Muhammad Lakhani Hidden Bank Accounts Defy UK Court Orders
Some of the world’s largest banks continue to defy a global seizure order issued by the UK High Court in April, 2020, against ship recycling titan Muhammad Tahir Lakhani and his sons, Hasan Muhammad and Ali Muhammad Lakhani.
According to the UK High Court, the family of Muhammad Tahir Lakhani defrauded investors out of tens of millions of dollars in a massive fraud against US investment fund manager, Yieldstreet. The fraud verdict includes $91.11 million, and involved 13 tankers sold for scrap, of which $78.24 million in assets are currently frozen.
Muhammad Tahir Lakhani and his family wealth remains largely untouched nearly two years after the UK High Court approved measures to freeze all global assets in response to a fraud scheme verdict.
Some banks followed the UK court’s order and froze the family’s funds. Other banks though, some quite perniciously, have defied the judicial order by continuing to aid the Lakhani’s in hiding their ill-gotten assets and living their luxurious lifestyle on the backs of defrauded investors.
By some estimates, close to $25 million of the Lakhani’s wealth is stashed in offshore jurisdictions around the world in places like Monaco, Curacao, Palau, the United Arab Emirates, the United Kingdom, Pakistan, Hong Kong, the European Union, and even the United States. But money doesn’t hide itself. The continued cloaking of the Lakhani family stolen wealth has been made possible by big banks and a global array of shell companies, affiliated corporations, and other secretive vehicles.
HSBC Bank Hiding Muhammad Lakhani Money
British banking giant HSBC, for example, is protecting millions of dollars in assets owned by the Lakhani family. The Lakhani’s have bank accounts with HSBC in Monaco, the United Arab Emirates, and the United States. HSBC is widely known for providing accounts to international criminals, Russian oligarchs, and corrupt businessmen. In 2021, just two years after the bank promised to clean up its act, an investigation by the Bureau of Investigative Journalism (ICIJ) revealed a vast money-laundering ring moving $4.2 billion through a network of 60 HSBC accounts in Hong Kong.
This and other investigations have disclosed the role of some of the world’s largest banks moving massive flows of dirty money through the financial system. Looking at the banks collaborating with the Lakhani’s, there are several other familiar names that appeared in the FinCEN Files investigation by the ICIJ.
Muhammad Lakhani & Danske Bank Money Laundering
The Danske Bank in Ireland is hiding more than $3.3 million on behalf of Muhammad Lakhani and his family. In 2018, the Danske Bank became the face of a money-laundering scandal amounting to more than $200 billion in unaccounted transactions from Russia, Eastern Europe, and elsewhere, flowing through its non-resident portfolio. The Danske Bank is currently under investigation from a range of authorities and is reportedly trying to rebuild its compliance program, which seems contradictory to its continued protection of the Lakhani’s sordid operation. When asked for an explanation, the bank refused to comment.
On the Curacao islands, the Lakhani family holds an offshore account at the DVB Bank Amerika worth more than $3.1 million, with additional assets placed in the Pacific at the Bank of Guam. Both banks have refused to comment. These and other banks, including NIBC in the Netherlands and the Bank of China in Hong Kong, seem to be intentionally ignoring the court’s ruling by aiding the Lakhani family to continue its’ illegal activities.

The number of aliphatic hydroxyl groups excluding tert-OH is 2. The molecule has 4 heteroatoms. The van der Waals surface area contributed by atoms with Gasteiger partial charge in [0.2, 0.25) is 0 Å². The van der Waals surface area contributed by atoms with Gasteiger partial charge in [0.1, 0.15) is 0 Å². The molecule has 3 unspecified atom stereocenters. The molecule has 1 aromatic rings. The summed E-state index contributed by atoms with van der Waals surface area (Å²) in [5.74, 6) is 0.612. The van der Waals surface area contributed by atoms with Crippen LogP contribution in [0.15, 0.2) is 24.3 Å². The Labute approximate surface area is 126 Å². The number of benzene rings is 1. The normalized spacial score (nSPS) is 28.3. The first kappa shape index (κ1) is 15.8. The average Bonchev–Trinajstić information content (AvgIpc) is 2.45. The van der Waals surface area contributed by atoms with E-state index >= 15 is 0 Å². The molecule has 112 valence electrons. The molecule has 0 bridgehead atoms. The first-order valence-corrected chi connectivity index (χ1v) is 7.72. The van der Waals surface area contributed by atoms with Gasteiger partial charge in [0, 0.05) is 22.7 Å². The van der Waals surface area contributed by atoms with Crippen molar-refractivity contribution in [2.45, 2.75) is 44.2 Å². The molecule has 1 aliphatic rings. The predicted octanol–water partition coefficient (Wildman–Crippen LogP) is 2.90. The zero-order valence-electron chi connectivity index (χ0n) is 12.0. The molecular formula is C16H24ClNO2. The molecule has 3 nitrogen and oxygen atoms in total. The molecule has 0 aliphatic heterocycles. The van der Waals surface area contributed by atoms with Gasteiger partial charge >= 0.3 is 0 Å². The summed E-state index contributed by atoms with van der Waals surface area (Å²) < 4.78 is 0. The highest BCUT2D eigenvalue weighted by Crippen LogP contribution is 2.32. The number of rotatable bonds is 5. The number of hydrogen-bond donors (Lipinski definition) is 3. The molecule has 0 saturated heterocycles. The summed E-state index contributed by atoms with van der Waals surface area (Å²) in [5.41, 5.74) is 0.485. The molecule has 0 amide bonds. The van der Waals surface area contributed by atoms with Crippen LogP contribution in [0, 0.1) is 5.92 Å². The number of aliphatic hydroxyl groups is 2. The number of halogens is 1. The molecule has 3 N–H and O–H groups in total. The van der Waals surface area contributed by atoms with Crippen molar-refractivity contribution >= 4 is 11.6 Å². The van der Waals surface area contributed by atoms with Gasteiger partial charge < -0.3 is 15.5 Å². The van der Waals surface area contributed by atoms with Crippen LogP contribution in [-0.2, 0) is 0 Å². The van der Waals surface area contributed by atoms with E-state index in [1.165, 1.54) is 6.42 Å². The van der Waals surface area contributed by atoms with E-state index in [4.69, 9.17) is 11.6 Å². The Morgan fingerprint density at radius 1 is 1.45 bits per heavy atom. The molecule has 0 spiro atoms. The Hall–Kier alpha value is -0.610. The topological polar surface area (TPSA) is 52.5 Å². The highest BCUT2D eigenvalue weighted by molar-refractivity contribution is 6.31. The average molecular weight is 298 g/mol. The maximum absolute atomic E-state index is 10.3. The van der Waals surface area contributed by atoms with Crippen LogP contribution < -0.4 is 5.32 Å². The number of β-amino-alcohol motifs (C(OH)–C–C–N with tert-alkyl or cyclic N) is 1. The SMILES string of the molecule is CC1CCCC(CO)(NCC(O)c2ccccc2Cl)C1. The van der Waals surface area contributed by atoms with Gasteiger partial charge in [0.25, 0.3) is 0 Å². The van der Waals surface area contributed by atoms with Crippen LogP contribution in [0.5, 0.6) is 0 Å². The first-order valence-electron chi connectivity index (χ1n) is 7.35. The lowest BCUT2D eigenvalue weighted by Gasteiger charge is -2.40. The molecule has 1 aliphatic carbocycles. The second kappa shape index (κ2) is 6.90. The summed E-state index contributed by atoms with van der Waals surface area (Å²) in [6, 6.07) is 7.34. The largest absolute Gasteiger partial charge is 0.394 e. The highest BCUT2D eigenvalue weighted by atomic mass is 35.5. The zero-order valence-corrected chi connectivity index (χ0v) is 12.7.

Muhammad Lakhani Has 34 Active Bank Accounts
In total, despite the UK High Court ordering all Lakhani-linked accounts and assets frozen, only forty-five accounts have so far been closed or rendered inactive by financial institutions, while thirty-four accounts remain active.
Investors are demanding the non-compliant banks be held accountable and to stop protecting the corrupt Lakhani family. They have filed criminal complaints in several jurisdictions and await the results of authorities’ investigations.
Muhammad Tahir Lakhani Debt
The Lakhani’s have run the Dubai Trading Agency LLC since 1973. They also own North Star Maritime Holdings Ltd., which they claim is the world’s second-largest ship-breaking ﬁrm. The family’s patriarch, Muhammad Tahir Lakhani, represented Dubai as the Vice Chairman of the UAE Shipping Association until 2019.
From June 2018 to September 2019, Yieldstreet SPVs negotiated and closed a series of loans with the Lakhani’s ship recycling business, ultimately extending six facilities for an aggregate debt of approximately $89 million (one loan was fully repaid).
The loans were generally collateralized by end-of-life vessels and secured by mortgages on the financed ships. Yieldstreet also required and obtained personal guarantees from Muhammad Tahir Lakhani, his sons, and their companies, and further mitigated the credit risk with specialty mortgage insurance.
After Yieldstreet revealed the Lakhani’s fraud and brought it to the attention of courts and law enforcement, it learned that the Lakhani family also victimized several other Yieldstreet lenders, including Njord Partners LP (an Apollo Global Management affiliate), Fleetscape (an Oaktree Capital Management affiliate), the Chenavari fund, FIM Bank, and Unicredit Bank.
Njord Partners LP also has a $47 million judgment against Muhammad Tahir Lakhani, documents from which demonstrate that the creditors were each defrauded in substantially the same way. Collectively, the Lakhani’s defrauded creditors out of some $220 million. The Lakhani companies include North Star Maritime Holdings Ltd, Dubai Trading Agency, and Dubai Navigation Corp, with bank accounts all over the globe.
The UK High Court granted Yieldstreet a $77 million summary judgment and a Worldwide Freeze Order against Muhammad Lakhani, his 2 sons, and all their assets worldwide.